Saving Lillie from a dangerous stroke
"Call it intuition, but something told me to go to my mother's house after work that night. So I did," says Claire Holt. She describes what happened as she visited with her 85-year old mother, Lillie Schaeffer.
"We were sitting at the kitchen table, and I glanced away for a second. When I looked back, my mother was slumped over. Her head was hanging, her right arm was limp, and she was dazed." Having worked in a neurologist's office for 10 years, Holt knew her mother was experiencing a stroke. "I called 911 immediately. When the EMS arrived, they suggested taking my mom to Virtua Memorial, not our local hospital, because of Virtua's high-level stroke program. It was a brilliant move."
When she arrived at Virtua Memorial
, the 24/7 stroke team kicked into high gear. Mrs. Schaeffer's stroke symptoms were assessed on the spot. She also benefited from a unique new technology called teleneurology. This two-way, interactive video and voice system immediately connected Mrs. Schaeffer, her daughter, and the emergency room physician with a neurologist. Together, the neurologist and ER physician examined Mrs. Schaeffer. The neurologist then prescribed a medication called tissue plasminogen activator (tPA) - used only for strokes caused by clots or blockages. Scientific studies have shown that tPA, given within three hours of when stroke symptoms start, can improve how someone will eventually walk, talk or swallow - just a few of the functions that a stroke can gravely damage or destroy.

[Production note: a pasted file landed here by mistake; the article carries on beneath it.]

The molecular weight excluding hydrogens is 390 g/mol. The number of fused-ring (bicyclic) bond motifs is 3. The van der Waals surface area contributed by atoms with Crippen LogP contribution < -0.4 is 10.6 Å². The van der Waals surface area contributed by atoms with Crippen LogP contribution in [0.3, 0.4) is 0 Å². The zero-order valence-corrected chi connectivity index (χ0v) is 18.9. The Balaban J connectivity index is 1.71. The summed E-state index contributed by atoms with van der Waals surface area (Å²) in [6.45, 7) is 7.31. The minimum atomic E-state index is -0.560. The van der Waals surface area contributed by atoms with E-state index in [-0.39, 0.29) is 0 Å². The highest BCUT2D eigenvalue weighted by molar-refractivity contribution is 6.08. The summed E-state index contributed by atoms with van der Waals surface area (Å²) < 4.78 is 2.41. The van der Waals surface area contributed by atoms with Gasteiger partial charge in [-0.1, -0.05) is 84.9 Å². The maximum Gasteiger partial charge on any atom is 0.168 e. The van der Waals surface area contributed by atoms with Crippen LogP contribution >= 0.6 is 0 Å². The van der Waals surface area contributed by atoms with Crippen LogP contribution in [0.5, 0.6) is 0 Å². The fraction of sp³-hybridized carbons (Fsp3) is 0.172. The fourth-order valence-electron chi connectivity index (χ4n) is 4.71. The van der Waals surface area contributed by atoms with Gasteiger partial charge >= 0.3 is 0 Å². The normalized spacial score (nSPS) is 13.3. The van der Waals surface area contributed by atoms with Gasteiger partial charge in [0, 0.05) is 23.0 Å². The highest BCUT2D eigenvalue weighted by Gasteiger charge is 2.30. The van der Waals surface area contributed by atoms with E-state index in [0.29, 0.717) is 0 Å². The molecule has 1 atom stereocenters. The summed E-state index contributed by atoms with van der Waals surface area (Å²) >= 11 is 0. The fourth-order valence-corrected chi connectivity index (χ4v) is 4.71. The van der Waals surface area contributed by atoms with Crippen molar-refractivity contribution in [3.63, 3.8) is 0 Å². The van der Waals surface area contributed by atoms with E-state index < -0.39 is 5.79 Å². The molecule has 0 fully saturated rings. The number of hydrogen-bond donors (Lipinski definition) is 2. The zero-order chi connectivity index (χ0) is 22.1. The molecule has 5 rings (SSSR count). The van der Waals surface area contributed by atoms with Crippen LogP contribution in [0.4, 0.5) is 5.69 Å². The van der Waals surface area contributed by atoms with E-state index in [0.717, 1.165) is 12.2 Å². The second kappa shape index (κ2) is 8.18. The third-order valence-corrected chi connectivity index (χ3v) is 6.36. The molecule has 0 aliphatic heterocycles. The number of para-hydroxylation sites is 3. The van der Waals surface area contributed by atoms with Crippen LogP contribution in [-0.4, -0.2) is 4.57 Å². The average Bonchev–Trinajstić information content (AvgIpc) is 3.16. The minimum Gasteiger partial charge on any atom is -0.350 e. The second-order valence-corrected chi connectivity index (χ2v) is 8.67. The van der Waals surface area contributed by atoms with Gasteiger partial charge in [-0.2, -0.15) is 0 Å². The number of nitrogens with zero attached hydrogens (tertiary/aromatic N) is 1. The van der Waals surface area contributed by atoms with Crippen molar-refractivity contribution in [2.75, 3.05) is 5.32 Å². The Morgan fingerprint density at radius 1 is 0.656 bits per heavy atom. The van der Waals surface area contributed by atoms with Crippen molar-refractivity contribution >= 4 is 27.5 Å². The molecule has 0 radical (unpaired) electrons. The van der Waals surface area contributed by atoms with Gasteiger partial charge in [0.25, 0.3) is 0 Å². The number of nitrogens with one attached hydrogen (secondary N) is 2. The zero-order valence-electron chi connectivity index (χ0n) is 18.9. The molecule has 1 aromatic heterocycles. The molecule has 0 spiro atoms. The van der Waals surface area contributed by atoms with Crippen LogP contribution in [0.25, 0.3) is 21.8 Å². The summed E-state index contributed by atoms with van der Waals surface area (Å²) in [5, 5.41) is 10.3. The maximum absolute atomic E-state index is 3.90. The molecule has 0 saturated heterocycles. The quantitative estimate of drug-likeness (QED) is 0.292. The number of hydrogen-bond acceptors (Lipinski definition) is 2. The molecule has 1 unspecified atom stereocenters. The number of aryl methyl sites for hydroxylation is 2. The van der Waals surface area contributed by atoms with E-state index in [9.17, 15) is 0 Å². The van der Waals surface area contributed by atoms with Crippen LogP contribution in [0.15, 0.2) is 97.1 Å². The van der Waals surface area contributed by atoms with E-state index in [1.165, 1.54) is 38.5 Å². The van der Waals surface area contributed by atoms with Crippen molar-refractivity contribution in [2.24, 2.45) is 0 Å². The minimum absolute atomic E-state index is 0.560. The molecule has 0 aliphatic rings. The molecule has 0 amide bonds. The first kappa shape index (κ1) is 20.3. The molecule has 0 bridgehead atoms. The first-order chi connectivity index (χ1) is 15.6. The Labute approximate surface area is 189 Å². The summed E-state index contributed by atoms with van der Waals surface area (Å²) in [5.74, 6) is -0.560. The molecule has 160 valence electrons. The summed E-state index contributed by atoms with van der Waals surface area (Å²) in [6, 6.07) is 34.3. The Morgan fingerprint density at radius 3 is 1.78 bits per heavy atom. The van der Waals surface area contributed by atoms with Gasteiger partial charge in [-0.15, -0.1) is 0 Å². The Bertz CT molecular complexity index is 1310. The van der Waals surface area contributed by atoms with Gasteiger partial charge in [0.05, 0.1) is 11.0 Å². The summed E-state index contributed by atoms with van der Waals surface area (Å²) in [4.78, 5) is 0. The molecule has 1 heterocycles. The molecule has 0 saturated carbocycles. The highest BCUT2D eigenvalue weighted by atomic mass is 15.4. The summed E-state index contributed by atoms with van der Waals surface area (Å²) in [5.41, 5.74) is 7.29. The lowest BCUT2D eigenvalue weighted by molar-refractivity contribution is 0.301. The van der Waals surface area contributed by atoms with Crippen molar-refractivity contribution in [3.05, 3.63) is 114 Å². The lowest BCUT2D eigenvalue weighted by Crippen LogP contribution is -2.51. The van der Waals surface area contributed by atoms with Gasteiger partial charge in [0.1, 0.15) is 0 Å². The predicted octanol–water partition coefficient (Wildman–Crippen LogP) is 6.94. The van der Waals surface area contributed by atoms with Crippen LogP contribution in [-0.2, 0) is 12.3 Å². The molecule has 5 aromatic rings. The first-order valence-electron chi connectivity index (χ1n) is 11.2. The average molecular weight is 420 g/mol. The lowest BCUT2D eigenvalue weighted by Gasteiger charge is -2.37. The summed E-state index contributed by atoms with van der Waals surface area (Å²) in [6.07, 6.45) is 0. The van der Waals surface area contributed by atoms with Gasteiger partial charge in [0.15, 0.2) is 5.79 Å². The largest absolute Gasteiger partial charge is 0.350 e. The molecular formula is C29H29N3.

Holt says: "When my mother arrived in the emergency room, she couldn't speak properly or understand what people were saying. Five weeks later, she was speaking and getting back to herself. Without the high level of immediate care she received - the outcome may have been very different."
Mitchell Rubin, MD,
medical director of the Virtua Neurosciences Program of Excellence, adds: "While Schaeffer was fortunate enough to get the treatment she needed, people across the country aren't receiving time-sensitive stroke care because there simply aren't enough neurologists to staff every emergency room. At Virtua, we found a solution for this serious problem through teleneurology, and have been highly proactive with stroke care. The proof is in our JCAHO certification for stroke care, one of the highest accolades in the country. Most of all, our success is in helping people like Mrs. Schaeffer recover through the application of clinical excellence and the latest technology."
Mitchell Rubin, MD,
earned his medical degree from the University of Pennsylvania School of Medicine. He completed an internship at Lankenau Hospital in Pennsylvania, a neurology residency at Columbia-Presbyterian Hospital in New York and a teaching appointment at UMDNJ-Robert Wood Johnson Medical School. He is a board-certified neurologist and the chief of neurology at Virtua Memorial Hospital.